The "driving" force of Hydra, the sponge-fishing was in decline, mainly due to the limitation of financial support for the sponge-fishing operations by the Agricultural Bank of Greece.
Many residents leave the island and move to Athens and Piraeus, around the Church of St. Nicholas, creating their own community.
One last opportunity for growth and regeneration of Hydra society was in the 1950s when several artists and filmmakers "discover" Hydra and use it in their films, this was a direct consequence of the rapid economic and tourist traffic to the island, which has evolved since then into a cosmopolitan tourist resort.
In the 1950s it was filmed the "Boy on a Dolphin" with Sophia Loren and Hydra became known internationally. Among the most famous films shot in Hydra is the famous "Girl in Black" by Michael Cacoyannis with Ellie Lambeti, which received excellent reviews in the European festival and the Jules Dassin's film "Phaedra" with the wonderful Melina Mercouri and the famous Anthony Perkins and Ralph Wallonia.
Hydra became a destination mainly between 1960-1970 when celebrities from around the world, including Lennon, Klapton, Rolling Stones, Onassis and Callas, Pex Xarison, Peter Oystinof, Leonard Cohen and many others visited the island and also became a place of inspiration for many art people like Xatzikyriakos, Gikas, Seferis, Engonopoulos, Henry Miller, Tetsis the Byzantios.
Today, the Hydra of Miller, Seferis, Gikas Engonopoulos, Byzantios, and Tetsis, with its continuous offering in the Greek tourism and cultural life, remains the jewel of the Gulf Islands and certainly one of the greatest resorts in Greece.
THE 20TH CENTURY
In 1912, the Hydra admiral Pavlos Kountouriotis, as the leader of the Greek fleet, defeated the Turkish fleet in the straits of the Hellespont. At the same time, on October 18, 1912, Nicolaos Votsis, commanding torpedo boat 11, torpedoed the Turkish flagship "Fetich Bulent" 3,000 tons, inside the port of Thessaloniki.
In 1924, the Hydrian admiral Pavlos Kountouriotis was named first President of the Hellenic Republic and for half a century, the Naval Ministries were managed by Hydrians.
In the Church, Hydra gave the Archbishop of Athens and All Greece, Dorotheos Kottaras, and the Metropolitans, Patsis, Paris strong>, Epiphaneio, Kalafati and Prokopio Georgandopoulos. In the sciences and letters, he gave the Academicians A. Lignos, I. Harami, N. Chatzikyriako-Ghika, P. Tetsis and the painter N. Nikolaou.
Hydra developed and took its current form in the last decades of the 18th and the first decades of the 19th century. At that time, the old city of Kiapha was abandoned and the inhabitants gathered around the Dormition Monastery, in the port, which together with a part of the old city, created the current city.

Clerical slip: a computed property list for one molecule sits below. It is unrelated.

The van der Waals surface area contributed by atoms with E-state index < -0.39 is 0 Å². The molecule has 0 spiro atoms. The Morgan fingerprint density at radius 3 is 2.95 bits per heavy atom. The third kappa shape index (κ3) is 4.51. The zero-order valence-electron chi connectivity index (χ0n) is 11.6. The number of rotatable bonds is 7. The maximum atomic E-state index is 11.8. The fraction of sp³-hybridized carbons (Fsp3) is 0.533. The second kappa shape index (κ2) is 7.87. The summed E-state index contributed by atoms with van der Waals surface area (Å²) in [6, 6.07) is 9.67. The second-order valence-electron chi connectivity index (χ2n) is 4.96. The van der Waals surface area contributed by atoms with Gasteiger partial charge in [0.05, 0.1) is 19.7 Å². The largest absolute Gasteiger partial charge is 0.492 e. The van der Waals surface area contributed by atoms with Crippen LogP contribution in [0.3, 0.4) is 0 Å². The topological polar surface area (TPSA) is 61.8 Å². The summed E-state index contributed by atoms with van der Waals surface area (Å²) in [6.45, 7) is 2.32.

The 20th century finds Hydra, despite its temporary economic recovery - the result of the inhabitants' systematic occupation with fishing and the sponge trade - in complete depopulation, driven slowly but surely to the brink of economic withering.
Her temporary "engine" force, the sponge industry, was in complete decline over time, mainly due to the limitation of the financial support of the sponge businesses by the Agricultural Bank of Greece.
Many residents leave the island and move to Athens and mainly to Piraeus, around the Church of Agios Nikolaos, creating their own parish.
A last chance to develop and revitalize the Hydra society was given in the 1950s when various artists and film producers "discovered" the Hydra and used it liberally in their films. A direct consequence of the rapid tourist and economic activity on the island, which has since developed into a cosmopolitan tourist resort.
In the 1950s, the film "The Child and the Dolphin" with Sophia Loren was filmed here and Hydra began to become internationally known.
Among the most famous films shot in Hydra is the famous "Girl in Black" by Michalis Kakogiannis with Elli Lambeti, which received rave reviews at the European festivals where it was screened, and the great film by Jules Dashen "Phaedra" with the wonderful Melina Mercouri and the famous Anthony Perkins and Ralph Vallone.
Hydra became a destination mainly between 1960-70 when famous people from all over the world, such as Lennon, Clapton, the Rolling Stones, Onassis and Callas, Pax Harrison, Peter Ustinov, Leonard Cohen and many others passed through here and a source of inspiration for many people of the spirit and the arts such as Xatzikyriakos-Ghikas, Seferis, Eggonopoulos, Henry Miller, Tetsis and Byzantios...